Page Three of Ranjit Sinha's nine-page affidavit says, 'Accordingly draft reports were taken to the office of the Hon'ble Minister for Law & Justice. A copy of the draft report pertaining to PE 219 2012 E 0002 (allocations made during 2006 to 2009), herein referred to as PE 2, was perused by him and he also made certain changes in the same...'

This seems clear enough, does it not? Ashwani Kumar changed the heart. But there is more.

The CBI director's affidavit says there were three meetings between the CBI officers and others on that eventful sixth of March.

That afternoon O P Galhotra, joint director of the CBI, and Ravikant, deputy inspector general, met the attorney general at his residence. The CBI director's affidavit clarifies, 'I was not present at the said meeting,' where the attorney general 'suggested certain minor changes in the Status Report of PE 2.'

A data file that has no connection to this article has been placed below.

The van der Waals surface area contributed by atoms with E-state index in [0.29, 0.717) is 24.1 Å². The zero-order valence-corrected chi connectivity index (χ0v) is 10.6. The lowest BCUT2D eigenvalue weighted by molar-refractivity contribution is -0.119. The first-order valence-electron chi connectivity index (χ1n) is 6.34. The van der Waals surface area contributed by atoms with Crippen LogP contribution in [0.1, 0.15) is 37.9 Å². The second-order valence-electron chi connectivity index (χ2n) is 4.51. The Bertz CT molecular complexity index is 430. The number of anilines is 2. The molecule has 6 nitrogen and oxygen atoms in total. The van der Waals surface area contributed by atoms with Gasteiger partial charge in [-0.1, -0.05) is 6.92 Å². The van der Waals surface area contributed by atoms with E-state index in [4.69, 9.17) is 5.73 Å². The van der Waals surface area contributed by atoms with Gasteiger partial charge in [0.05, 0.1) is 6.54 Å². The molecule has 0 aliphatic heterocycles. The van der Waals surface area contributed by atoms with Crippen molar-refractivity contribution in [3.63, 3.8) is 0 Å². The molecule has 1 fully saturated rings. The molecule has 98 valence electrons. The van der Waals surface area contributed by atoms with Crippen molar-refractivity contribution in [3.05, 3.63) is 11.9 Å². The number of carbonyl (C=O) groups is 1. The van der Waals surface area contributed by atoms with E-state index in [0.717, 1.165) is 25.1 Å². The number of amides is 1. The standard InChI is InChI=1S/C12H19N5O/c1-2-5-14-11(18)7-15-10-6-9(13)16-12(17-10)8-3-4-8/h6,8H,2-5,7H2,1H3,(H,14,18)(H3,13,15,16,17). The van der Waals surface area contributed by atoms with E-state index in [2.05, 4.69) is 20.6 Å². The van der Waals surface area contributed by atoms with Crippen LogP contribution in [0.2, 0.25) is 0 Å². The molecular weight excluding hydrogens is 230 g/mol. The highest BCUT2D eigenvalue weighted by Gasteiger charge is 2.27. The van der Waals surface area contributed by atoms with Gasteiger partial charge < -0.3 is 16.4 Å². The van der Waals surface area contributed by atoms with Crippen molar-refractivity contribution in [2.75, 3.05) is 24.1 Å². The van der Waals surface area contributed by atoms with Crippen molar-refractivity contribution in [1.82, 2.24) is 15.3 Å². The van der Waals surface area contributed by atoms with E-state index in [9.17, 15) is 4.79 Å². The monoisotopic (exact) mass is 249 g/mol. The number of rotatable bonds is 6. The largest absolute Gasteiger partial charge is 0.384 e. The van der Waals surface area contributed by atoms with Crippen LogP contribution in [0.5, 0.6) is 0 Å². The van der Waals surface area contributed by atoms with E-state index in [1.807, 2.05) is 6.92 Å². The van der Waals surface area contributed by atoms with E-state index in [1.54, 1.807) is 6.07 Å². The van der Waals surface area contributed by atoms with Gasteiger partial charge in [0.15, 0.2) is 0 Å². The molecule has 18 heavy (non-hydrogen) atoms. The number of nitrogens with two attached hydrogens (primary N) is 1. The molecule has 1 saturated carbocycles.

Interestingly, he also says that Vahanvati 'neither asked for nor was given a copy of the final Status Reports.'

Why did the CBI director specify that Vahanvati was not given a copy of the report?

Is this an implied suggestion that someone else was given a copy?

We now come to the third meeting. 'Later in the evening the same day, a meeting was held with Shri Shatrughna Singh, Joint Secretary in PMO, and Shri A K Bhalla, Joint Secretary in Ministry of Coal, in the chamber of Shri O P Galhotra, Joint Director CBI at the request of Shri Shatrughna Singh.'

The affidavit continues, 'Both these officials went through the draft Status Reports pertaining to PE 2 and PE 4. Next day, on 7th March, 2013, they suggested amendments in a paragraph (later numbered as 1.21) of PE 2 and a paragraph (later numbered as 2.8 of PE 4).'

Page Eight of the affidavit carries this significant line: 'From Paragraph 1.21 of PE 2, the tentative finding about non-existence of a system regarding allocation of specific weightage/points was deleted at the instance of the officials of PMO and Ministry of Coal.'